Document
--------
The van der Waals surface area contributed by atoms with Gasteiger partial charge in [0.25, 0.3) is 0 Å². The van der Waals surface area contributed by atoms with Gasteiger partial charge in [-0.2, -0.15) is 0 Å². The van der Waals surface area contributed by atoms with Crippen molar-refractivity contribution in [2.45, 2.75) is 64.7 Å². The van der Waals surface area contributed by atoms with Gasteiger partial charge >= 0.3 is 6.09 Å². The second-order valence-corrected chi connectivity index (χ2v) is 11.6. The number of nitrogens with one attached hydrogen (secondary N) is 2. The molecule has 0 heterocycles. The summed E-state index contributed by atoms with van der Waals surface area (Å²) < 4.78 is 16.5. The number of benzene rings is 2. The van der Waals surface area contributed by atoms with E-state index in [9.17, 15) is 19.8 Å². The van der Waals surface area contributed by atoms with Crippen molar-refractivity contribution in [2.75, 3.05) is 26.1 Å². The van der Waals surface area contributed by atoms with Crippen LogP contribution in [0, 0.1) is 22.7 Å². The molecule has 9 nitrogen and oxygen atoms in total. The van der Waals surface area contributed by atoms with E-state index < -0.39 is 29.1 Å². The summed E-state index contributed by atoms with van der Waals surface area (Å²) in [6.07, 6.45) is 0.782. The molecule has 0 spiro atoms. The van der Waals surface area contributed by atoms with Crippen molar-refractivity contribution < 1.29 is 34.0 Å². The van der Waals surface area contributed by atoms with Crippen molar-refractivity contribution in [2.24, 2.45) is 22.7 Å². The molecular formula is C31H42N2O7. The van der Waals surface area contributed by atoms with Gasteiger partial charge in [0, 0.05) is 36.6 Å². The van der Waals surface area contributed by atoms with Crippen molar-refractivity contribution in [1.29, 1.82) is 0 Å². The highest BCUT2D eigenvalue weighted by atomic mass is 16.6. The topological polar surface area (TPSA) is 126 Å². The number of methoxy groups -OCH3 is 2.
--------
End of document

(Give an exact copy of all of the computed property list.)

The van der Waals surface area contributed by atoms with Gasteiger partial charge in [0.25, 0.3) is 0 Å². The van der Waals surface area contributed by atoms with Gasteiger partial charge in [-0.2, -0.15) is 0 Å². The van der Waals surface area contributed by atoms with Crippen molar-refractivity contribution in [2.45, 2.75) is 64.7 Å². The van der Waals surface area contributed by atoms with Gasteiger partial charge >= 0.3 is 6.09 Å². The second-order valence-corrected chi connectivity index (χ2v) is 11.6. The number of nitrogens with one attached hydrogen (secondary N) is 2. The molecule has 0 heterocycles. The summed E-state index contributed by atoms with van der Waals surface area (Å²) < 4.78 is 16.5. The number of benzene rings is 2. The van der Waals surface area contributed by atoms with E-state index in [9.17, 15) is 19.8 Å². The van der Waals surface area contributed by atoms with Crippen molar-refractivity contribution in [2.75, 3.05) is 26.1 Å². The van der Waals surface area contributed by atoms with Crippen LogP contribution in [0, 0.1) is 22.7 Å². The molecule has 9 nitrogen and oxygen atoms in total. The van der Waals surface area contributed by atoms with E-state index < -0.39 is 29.1 Å². The summed E-state index contributed by atoms with van der Waals surface area (Å²) in [6.07, 6.45) is 0.782. The molecule has 0 spiro atoms. The van der Waals surface area contributed by atoms with Crippen molar-refractivity contribution < 1.29 is 34.0 Å². The van der Waals surface area contributed by atoms with Crippen molar-refractivity contribution in [2.24, 2.45) is 22.7 Å². The molecular formula is C31H42N2O7. The van der Waals surface area contributed by atoms with Gasteiger partial charge in [0, 0.05) is 36.6 Å². The van der Waals surface area contributed by atoms with Crippen molar-refractivity contribution in [1.29, 1.82) is 0 Å². The highest BCUT2D eigenvalue weighted by atomic mass is 16.6. The topological polar surface area (TPSA) is 126 Å². The number of methoxy groups -OCH3 is 2.